North Korea launched two unidentified bullets into its east sea on Monday as it begins to resume arms demonstrations after a month-long hiatus that may have been forced by the coronavirus crisis in Asia.
The launch took place two days after the North Korean state media stated that leader Kim Jong-un oversaw an artillery exercise aimed at testing the readiness for combat of frontline and eastern units.
Seoul’s Chief Chief of Staff reported that bullets fired from an area near the coastal city of Wonsan have flown some 240 kilometers northeast on an apogee of approximately 35 kilometers. He said the South Korean and U.S. military were jointly analyzing the launches, but did not immediately confirm whether the weapons were ballistic or rocket artillery.
Kim had entered the New Year’s oath to strengthen his nuclear deterrent in the face of US “gangster” sanctions and pressure, using a key party meeting in government in late December to warn of “shocking” actions on stalled nuclear negotiations with the Trump administration.
He also said that the North will soon reveal a new “strategic weapon” and insisted that the North is no longer “unilaterally bound” to a self-imposed suspension on nuclear and intercontinental ballistic missile testing.
Japan stated that it had not detected any bullet landing in the territory of Japan or in its exclusive economic zone and that no ship or sea plane had been damaged.
“Repeated ballistic missile launches by North Korea are a serious problem for the international community, including Japan, and the government will continue to collect and analyze information and monitor the situation to protect people’s lives and property,” said the Ministry of Defense statement said.
The recent hiatus in North Korean launches has made experts think if the North was holding onto its weapon displays while pushing a hard fight against the coronavirus, which state media described as a “national existence” issue. Some analysts have speculated that the North has reduced training and other activities involving large gatherings of soldiers to reduce the possibility of the virus spreading within its military.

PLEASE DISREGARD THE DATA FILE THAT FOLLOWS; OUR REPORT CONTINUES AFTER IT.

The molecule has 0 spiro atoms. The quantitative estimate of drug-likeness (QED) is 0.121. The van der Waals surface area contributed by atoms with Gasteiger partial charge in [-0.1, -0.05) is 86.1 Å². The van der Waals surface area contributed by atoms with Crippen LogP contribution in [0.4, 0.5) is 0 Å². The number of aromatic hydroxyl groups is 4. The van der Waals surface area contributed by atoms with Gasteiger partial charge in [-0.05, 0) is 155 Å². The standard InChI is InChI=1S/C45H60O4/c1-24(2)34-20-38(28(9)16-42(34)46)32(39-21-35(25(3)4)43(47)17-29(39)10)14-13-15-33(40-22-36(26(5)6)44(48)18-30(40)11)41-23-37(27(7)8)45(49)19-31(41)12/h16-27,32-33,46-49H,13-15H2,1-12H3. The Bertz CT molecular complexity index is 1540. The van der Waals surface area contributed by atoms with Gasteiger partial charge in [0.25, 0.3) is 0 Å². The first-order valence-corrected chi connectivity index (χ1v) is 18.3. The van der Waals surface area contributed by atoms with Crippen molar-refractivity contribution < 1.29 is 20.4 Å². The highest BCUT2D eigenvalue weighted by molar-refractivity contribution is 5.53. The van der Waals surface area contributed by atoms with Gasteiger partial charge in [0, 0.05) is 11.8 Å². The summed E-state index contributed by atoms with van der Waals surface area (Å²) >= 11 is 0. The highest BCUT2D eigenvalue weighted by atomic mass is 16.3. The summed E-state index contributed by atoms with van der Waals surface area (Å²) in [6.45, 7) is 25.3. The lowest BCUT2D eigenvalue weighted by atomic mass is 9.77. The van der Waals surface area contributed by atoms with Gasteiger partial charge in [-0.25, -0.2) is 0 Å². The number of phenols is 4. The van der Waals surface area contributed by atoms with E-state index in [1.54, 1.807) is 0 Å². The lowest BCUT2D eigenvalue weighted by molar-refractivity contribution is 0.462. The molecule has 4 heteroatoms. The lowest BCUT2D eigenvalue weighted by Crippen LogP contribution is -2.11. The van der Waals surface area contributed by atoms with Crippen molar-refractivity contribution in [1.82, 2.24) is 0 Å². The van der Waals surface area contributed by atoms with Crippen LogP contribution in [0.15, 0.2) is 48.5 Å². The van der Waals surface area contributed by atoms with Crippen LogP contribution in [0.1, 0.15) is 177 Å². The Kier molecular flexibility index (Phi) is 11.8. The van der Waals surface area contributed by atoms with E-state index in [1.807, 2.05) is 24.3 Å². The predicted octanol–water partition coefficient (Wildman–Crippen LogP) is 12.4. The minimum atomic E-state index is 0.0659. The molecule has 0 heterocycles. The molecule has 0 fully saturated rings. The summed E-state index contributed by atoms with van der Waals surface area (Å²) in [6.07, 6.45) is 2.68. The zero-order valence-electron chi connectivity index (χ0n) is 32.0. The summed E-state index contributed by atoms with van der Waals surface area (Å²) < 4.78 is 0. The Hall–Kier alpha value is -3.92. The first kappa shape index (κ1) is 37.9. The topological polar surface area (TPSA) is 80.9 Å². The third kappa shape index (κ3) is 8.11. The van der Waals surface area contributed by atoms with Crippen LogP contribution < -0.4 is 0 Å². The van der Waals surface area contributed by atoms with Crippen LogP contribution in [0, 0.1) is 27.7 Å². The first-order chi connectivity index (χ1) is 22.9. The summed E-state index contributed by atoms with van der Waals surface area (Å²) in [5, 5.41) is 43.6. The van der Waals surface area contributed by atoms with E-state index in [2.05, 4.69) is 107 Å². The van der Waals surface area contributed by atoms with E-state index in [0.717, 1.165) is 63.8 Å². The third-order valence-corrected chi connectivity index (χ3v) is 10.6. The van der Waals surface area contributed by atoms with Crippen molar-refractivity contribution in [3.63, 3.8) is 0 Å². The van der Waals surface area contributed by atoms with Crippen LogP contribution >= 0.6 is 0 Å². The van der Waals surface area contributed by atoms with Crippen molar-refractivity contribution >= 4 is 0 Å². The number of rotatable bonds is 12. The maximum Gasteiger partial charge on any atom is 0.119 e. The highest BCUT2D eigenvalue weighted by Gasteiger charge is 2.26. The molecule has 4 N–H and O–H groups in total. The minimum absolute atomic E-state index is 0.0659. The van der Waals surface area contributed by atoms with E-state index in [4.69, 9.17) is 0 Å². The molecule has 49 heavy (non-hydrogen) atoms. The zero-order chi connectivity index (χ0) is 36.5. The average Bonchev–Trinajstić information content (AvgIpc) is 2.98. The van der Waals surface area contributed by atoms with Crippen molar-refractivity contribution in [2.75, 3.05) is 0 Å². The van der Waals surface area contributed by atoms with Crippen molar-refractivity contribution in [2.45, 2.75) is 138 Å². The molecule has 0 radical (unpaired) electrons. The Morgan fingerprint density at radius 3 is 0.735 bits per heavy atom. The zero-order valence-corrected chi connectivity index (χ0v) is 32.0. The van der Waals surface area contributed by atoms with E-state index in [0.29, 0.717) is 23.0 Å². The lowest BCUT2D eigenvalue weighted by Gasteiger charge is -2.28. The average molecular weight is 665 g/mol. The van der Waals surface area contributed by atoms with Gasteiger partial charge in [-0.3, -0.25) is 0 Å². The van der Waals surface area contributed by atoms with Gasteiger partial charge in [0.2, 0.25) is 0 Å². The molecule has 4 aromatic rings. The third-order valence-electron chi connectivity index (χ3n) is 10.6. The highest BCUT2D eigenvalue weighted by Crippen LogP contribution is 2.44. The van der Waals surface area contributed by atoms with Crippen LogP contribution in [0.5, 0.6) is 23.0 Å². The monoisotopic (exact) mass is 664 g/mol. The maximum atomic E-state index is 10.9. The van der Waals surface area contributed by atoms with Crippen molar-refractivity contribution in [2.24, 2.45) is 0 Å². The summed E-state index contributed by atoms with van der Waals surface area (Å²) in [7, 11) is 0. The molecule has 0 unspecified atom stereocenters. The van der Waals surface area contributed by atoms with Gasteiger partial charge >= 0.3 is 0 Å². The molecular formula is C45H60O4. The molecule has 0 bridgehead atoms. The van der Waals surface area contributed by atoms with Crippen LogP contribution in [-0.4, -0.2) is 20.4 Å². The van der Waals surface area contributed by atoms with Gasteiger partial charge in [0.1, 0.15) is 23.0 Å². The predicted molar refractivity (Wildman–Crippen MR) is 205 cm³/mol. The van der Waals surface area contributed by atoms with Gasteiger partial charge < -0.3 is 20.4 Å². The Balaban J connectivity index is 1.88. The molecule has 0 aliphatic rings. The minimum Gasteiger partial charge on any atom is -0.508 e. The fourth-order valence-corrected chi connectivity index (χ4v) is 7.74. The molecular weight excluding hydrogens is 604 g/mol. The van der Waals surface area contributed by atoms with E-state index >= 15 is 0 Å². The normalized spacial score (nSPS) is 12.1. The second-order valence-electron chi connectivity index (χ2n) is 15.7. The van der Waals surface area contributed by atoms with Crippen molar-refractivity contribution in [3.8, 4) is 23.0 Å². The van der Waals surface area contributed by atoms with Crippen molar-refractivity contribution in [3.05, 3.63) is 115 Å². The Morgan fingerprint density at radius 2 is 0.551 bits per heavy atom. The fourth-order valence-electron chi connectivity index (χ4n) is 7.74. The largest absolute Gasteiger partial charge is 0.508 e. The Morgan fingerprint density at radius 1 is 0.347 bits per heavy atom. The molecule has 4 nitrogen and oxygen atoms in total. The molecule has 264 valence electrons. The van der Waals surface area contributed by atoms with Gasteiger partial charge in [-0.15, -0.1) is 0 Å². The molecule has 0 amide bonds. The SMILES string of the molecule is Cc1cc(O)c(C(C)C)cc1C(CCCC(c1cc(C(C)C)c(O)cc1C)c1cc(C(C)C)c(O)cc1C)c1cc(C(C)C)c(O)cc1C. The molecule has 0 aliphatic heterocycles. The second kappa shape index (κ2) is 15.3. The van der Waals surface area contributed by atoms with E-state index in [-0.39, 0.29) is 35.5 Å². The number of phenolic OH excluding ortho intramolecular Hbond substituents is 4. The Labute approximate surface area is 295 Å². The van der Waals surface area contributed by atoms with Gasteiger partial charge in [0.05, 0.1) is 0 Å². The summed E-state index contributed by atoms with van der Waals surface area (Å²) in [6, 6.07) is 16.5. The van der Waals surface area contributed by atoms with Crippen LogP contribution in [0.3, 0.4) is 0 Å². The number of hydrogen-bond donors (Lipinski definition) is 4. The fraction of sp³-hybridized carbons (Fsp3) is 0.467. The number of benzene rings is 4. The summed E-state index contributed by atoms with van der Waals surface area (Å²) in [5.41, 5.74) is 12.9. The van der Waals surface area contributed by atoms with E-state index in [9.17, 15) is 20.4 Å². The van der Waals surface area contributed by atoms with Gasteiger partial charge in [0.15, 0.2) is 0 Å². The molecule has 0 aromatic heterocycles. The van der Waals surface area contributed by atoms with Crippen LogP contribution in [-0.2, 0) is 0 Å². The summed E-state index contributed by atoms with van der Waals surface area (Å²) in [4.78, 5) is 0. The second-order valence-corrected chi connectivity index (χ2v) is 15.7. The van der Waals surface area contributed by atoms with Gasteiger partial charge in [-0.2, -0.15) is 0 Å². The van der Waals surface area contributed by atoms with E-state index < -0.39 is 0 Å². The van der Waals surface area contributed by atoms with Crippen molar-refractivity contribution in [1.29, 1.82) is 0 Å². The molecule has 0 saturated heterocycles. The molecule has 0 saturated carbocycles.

Kim’s latest show of strength is apparently aimed at strengthening military morale, strengthening internal unity and showing that her country is doing well despite external concerns about how the North would face an outbreak.
North Korea has not yet confirmed any COVID-19 cases, although state media have hinted that an uncertain number of people have been quarantined after experiencing symptoms. North Korea closed nearly all cross-border traffic, banned tourists, intensified screening at entry points and mobilized tens of thousands of health workers to monitor residents and isolate those with symptoms.
Kim and U.S. President Donald Trump have met three times since they embarked on high-risk nuclear diplomacy in 2018, but negotiations have failed since their second summit last February in Vietnam, where Americans rejected requests from the North Korea to obtain major sanctions in exchange for a partial surrender of its nuclear capacity.
Following the collapse of Hanoi, the North ended a 17-month hiatus in ballistic activity and conducted at least 13 rounds of gunshots last year, using interrupted talks to expand its military capabilities.
These weapons included solid fuel mobile road missiles designed to beat missile defense systems and an evolutionary medium-range missile that could eventually be launched from submarines, potentially strengthening the North’s ability to hit targets in South Korea and Japan, including U.S. bases there.
The North in December said it had conducted two “crucial” tests in a long-range missile facility that would strengthen its nuclear deterrent, prompting speculation that it is developing a new ICBM or preparing a satellite launch that would further advance its missile technology. long range.